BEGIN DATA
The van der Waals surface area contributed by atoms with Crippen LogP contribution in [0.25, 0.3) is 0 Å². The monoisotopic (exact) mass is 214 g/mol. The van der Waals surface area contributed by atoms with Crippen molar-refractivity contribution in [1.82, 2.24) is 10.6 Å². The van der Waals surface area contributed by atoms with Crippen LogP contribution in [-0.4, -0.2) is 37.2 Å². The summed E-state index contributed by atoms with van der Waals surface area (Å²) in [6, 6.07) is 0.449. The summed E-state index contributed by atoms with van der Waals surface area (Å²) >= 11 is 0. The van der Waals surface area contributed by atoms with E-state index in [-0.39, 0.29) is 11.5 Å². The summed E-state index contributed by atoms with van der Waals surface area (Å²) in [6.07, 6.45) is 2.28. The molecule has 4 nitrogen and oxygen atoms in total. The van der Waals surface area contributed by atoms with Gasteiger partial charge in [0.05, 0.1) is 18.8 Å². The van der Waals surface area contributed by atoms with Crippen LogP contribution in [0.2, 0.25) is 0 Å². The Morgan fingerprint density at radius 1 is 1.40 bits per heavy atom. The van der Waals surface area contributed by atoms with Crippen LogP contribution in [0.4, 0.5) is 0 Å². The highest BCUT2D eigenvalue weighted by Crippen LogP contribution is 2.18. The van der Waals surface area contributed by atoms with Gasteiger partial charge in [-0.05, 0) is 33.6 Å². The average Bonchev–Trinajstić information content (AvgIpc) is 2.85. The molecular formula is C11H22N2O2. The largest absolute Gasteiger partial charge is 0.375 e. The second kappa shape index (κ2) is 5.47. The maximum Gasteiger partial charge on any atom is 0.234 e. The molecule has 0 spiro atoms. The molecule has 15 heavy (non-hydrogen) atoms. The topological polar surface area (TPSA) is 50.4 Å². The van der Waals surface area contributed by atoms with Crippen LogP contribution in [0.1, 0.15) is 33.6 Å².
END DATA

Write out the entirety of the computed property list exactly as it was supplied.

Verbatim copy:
The van der Waals surface area contributed by atoms with Crippen LogP contribution in [0.25, 0.3) is 0 Å². The monoisotopic (exact) mass is 214 g/mol. The van der Waals surface area contributed by atoms with Crippen molar-refractivity contribution in [1.82, 2.24) is 10.6 Å². The van der Waals surface area contributed by atoms with Crippen LogP contribution in [-0.4, -0.2) is 37.2 Å². The summed E-state index contributed by atoms with van der Waals surface area (Å²) in [6, 6.07) is 0.449. The summed E-state index contributed by atoms with van der Waals surface area (Å²) >= 11 is 0. The van der Waals surface area contributed by atoms with E-state index in [-0.39, 0.29) is 11.5 Å². The summed E-state index contributed by atoms with van der Waals surface area (Å²) in [6.07, 6.45) is 2.28. The molecule has 4 nitrogen and oxygen atoms in total. The van der Waals surface area contributed by atoms with Gasteiger partial charge in [0.05, 0.1) is 18.8 Å². The van der Waals surface area contributed by atoms with Crippen LogP contribution in [0.2, 0.25) is 0 Å². The Morgan fingerprint density at radius 1 is 1.40 bits per heavy atom. The van der Waals surface area contributed by atoms with Crippen LogP contribution in [0.4, 0.5) is 0 Å². The highest BCUT2D eigenvalue weighted by Crippen LogP contribution is 2.18. The van der Waals surface area contributed by atoms with Gasteiger partial charge in [-0.05, 0) is 33.6 Å². The average Bonchev–Trinajstić information content (AvgIpc) is 2.85. The molecular formula is C11H22N2O2. The largest absolute Gasteiger partial charge is 0.375 e. The second kappa shape index (κ2) is 5.47. The maximum Gasteiger partial charge on any atom is 0.234 e. The molecule has 0 spiro atoms. The molecule has 15 heavy (non-hydrogen) atoms. The topological polar surface area (TPSA) is 50.4 Å². The van der Waals surface area contributed by atoms with Crippen LogP contribution in [0.1, 0.15) is 33.6 Å².